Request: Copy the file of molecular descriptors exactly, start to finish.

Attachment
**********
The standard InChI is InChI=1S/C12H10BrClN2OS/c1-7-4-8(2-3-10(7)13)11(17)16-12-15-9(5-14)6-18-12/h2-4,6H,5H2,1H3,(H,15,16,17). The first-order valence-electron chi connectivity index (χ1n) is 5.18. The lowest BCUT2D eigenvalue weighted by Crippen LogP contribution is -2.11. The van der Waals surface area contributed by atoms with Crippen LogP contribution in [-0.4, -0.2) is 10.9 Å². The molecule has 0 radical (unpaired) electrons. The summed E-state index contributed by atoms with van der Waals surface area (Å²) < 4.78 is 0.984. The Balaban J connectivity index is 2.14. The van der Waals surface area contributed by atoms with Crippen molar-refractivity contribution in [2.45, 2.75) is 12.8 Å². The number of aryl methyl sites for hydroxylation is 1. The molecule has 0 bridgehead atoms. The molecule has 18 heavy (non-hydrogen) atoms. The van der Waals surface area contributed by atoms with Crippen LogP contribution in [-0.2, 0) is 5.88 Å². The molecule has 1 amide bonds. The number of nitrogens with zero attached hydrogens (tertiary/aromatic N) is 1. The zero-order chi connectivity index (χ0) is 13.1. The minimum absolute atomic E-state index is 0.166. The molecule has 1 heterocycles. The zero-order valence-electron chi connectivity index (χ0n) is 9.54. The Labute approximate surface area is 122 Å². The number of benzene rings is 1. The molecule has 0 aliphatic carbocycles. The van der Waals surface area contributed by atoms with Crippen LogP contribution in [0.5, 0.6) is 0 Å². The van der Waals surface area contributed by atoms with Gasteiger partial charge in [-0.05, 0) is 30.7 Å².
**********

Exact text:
The standard InChI is InChI=1S/C12H10BrClN2OS/c1-7-4-8(2-3-10(7)13)11(17)16-12-15-9(5-14)6-18-12/h2-4,6H,5H2,1H3,(H,15,16,17). The first-order valence-electron chi connectivity index (χ1n) is 5.18. The lowest BCUT2D eigenvalue weighted by Crippen LogP contribution is -2.11. The van der Waals surface area contributed by atoms with Crippen LogP contribution in [-0.4, -0.2) is 10.9 Å². The molecule has 0 radical (unpaired) electrons. The summed E-state index contributed by atoms with van der Waals surface area (Å²) < 4.78 is 0.984. The Balaban J connectivity index is 2.14. The van der Waals surface area contributed by atoms with Crippen molar-refractivity contribution in [2.45, 2.75) is 12.8 Å². The number of aryl methyl sites for hydroxylation is 1. The molecule has 0 bridgehead atoms. The molecule has 18 heavy (non-hydrogen) atoms. The van der Waals surface area contributed by atoms with Crippen LogP contribution in [-0.2, 0) is 5.88 Å². The molecule has 1 amide bonds. The number of nitrogens with zero attached hydrogens (tertiary/aromatic N) is 1. The zero-order chi connectivity index (χ0) is 13.1. The minimum absolute atomic E-state index is 0.166. The molecule has 1 heterocycles. The zero-order valence-electron chi connectivity index (χ0n) is 9.54. The Labute approximate surface area is 122 Å². The number of benzene rings is 1. The molecule has 0 aliphatic carbocycles. The van der Waals surface area contributed by atoms with Crippen LogP contribution in [0.5, 0.6) is 0 Å². The van der Waals surface area contributed by atoms with Gasteiger partial charge in [-0.05, 0) is 30.7 Å².